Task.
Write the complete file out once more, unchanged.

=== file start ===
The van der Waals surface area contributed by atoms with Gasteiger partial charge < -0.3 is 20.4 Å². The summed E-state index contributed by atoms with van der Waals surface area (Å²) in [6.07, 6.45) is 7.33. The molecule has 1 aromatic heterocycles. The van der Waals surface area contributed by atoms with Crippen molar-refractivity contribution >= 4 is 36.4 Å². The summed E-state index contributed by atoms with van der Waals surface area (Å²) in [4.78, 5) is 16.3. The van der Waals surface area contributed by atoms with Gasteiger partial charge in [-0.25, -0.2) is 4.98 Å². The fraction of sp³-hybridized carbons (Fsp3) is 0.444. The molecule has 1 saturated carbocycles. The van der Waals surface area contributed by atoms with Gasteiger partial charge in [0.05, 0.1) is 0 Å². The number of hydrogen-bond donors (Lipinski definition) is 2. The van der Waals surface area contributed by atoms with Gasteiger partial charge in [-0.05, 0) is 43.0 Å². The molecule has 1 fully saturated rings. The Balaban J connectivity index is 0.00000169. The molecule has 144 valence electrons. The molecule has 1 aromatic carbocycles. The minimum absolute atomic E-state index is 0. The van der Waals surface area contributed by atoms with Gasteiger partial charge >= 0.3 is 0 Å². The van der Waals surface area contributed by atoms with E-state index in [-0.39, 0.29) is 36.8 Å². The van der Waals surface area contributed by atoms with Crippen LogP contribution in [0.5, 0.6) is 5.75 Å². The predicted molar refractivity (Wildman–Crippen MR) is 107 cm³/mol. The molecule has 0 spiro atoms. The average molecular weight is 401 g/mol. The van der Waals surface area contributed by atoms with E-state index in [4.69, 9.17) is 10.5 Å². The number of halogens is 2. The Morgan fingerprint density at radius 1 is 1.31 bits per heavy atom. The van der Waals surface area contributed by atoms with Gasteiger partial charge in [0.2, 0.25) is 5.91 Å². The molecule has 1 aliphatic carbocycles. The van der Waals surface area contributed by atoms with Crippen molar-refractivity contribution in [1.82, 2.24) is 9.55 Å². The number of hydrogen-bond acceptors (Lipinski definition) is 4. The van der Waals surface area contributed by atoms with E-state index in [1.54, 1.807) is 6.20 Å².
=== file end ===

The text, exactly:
The van der Waals surface area contributed by atoms with Gasteiger partial charge < -0.3 is 20.4 Å². The summed E-state index contributed by atoms with van der Waals surface area (Å²) in [6.07, 6.45) is 7.33. The molecule has 1 aromatic heterocycles. The van der Waals surface area contributed by atoms with Crippen molar-refractivity contribution >= 4 is 36.4 Å². The summed E-state index contributed by atoms with van der Waals surface area (Å²) in [4.78, 5) is 16.3. The van der Waals surface area contributed by atoms with Gasteiger partial charge in [-0.25, -0.2) is 4.98 Å². The fraction of sp³-hybridized carbons (Fsp3) is 0.444. The molecule has 1 saturated carbocycles. The van der Waals surface area contributed by atoms with Gasteiger partial charge in [0.05, 0.1) is 0 Å². The number of hydrogen-bond donors (Lipinski definition) is 2. The van der Waals surface area contributed by atoms with Gasteiger partial charge in [-0.05, 0) is 43.0 Å². The molecule has 1 fully saturated rings. The Balaban J connectivity index is 0.00000169. The molecule has 144 valence electrons. The molecule has 1 aromatic carbocycles. The minimum absolute atomic E-state index is 0. The van der Waals surface area contributed by atoms with Gasteiger partial charge >= 0.3 is 0 Å². The van der Waals surface area contributed by atoms with E-state index in [-0.39, 0.29) is 36.8 Å². The van der Waals surface area contributed by atoms with Crippen LogP contribution in [0.5, 0.6) is 5.75 Å². The predicted molar refractivity (Wildman–Crippen MR) is 107 cm³/mol. The molecule has 0 spiro atoms. The average molecular weight is 401 g/mol. The van der Waals surface area contributed by atoms with E-state index in [4.69, 9.17) is 10.5 Å². The number of halogens is 2. The Morgan fingerprint density at radius 1 is 1.31 bits per heavy atom. The van der Waals surface area contributed by atoms with Gasteiger partial charge in [0.2, 0.25) is 5.91 Å². The molecule has 1 aliphatic carbocycles. The van der Waals surface area contributed by atoms with Crippen molar-refractivity contribution in [1.82, 2.24) is 9.55 Å². The number of hydrogen-bond acceptors (Lipinski definition) is 4. The van der Waals surface area contributed by atoms with E-state index in [1.54, 1.807) is 6.20 Å².